Writing Monsters

Monsters are one of the best parts of fantasy. They can make your world more diverse and interesting, and they can be a fantastic terror to expose your characters to! Monsters can be defined as “creatures without an identified culture who exist outside of the established ecosystem”. An example for you: a forest with deers running happily around in it, then a balrog appears. Pretty obvious who doesn’t belong in that scenario.

When creating monsters for your story there are a couple of things to keep in mind to make it successful. The most important thing is: don’t be too abstract. If the reader doesn’t have anything to connect the monster’s appearance to it won’t be intimidating or understandable, which means they’ll be more focused on trying to make sense of what kind of monster is attacking your beloved MC than being scared shitless.

An example of a bad case of monster-writing: the Mortal Instruments’ other dimension things.

An example of a good case of monster-writing: Harry Potter’s various monsters. What J.K. Rowling does nicely is that she mix her monsters features with everyday adjectives that we all understand and know intimately.

Other things you need to keep in mind when writing your monsters are specifics. If they’ve got super strength, how strong are they really? If they got high intelligence, how intelligent are they? Do they have special abilities or powers, what are the limitations of those? And so on. Depending on these abilities or traits you should also keep in mind to make sure they’re balanced. You don’t want a monster that is so over the top powerful that nothing can stand against it. If it can fly, perhaps it has bad night vision? If it’s super fast it might not have great intelligence. Make sure it has weaknesses that would make it vulnerable against other species.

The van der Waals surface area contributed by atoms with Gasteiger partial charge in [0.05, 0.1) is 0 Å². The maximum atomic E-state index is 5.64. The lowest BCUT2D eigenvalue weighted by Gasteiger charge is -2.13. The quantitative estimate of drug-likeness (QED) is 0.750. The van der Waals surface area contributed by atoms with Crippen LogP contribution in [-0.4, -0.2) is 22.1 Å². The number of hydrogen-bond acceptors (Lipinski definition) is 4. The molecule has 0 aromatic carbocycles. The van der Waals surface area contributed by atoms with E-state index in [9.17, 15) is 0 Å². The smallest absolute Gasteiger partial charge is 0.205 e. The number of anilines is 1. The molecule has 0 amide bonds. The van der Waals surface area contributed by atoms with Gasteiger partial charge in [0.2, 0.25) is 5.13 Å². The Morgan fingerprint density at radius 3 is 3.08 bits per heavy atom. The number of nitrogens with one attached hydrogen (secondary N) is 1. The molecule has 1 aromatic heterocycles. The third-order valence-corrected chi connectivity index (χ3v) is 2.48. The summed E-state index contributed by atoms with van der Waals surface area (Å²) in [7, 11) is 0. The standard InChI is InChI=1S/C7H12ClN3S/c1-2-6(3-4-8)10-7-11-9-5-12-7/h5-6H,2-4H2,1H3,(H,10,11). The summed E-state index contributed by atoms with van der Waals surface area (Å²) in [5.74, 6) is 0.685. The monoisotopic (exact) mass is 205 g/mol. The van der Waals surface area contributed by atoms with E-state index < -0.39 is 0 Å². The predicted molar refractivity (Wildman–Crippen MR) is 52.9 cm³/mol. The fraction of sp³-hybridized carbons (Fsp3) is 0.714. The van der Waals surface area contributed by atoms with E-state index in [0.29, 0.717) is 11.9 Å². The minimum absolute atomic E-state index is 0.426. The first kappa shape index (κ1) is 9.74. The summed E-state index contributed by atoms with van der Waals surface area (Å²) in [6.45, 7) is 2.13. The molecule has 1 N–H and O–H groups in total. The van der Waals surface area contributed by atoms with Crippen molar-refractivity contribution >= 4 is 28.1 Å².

For example, cats are agile but not the strongest (except for the big felines of course), whereas dogs are strong but not the most agile. They have different strengths and weaknesses that balance each other out. You should always apply this way of thinking to your monsters, then you shouldn’t have any issues with overpowered beasts that can eat your main character on one unfortunate afternoon stroll. And that just puts a dampener on the whole story.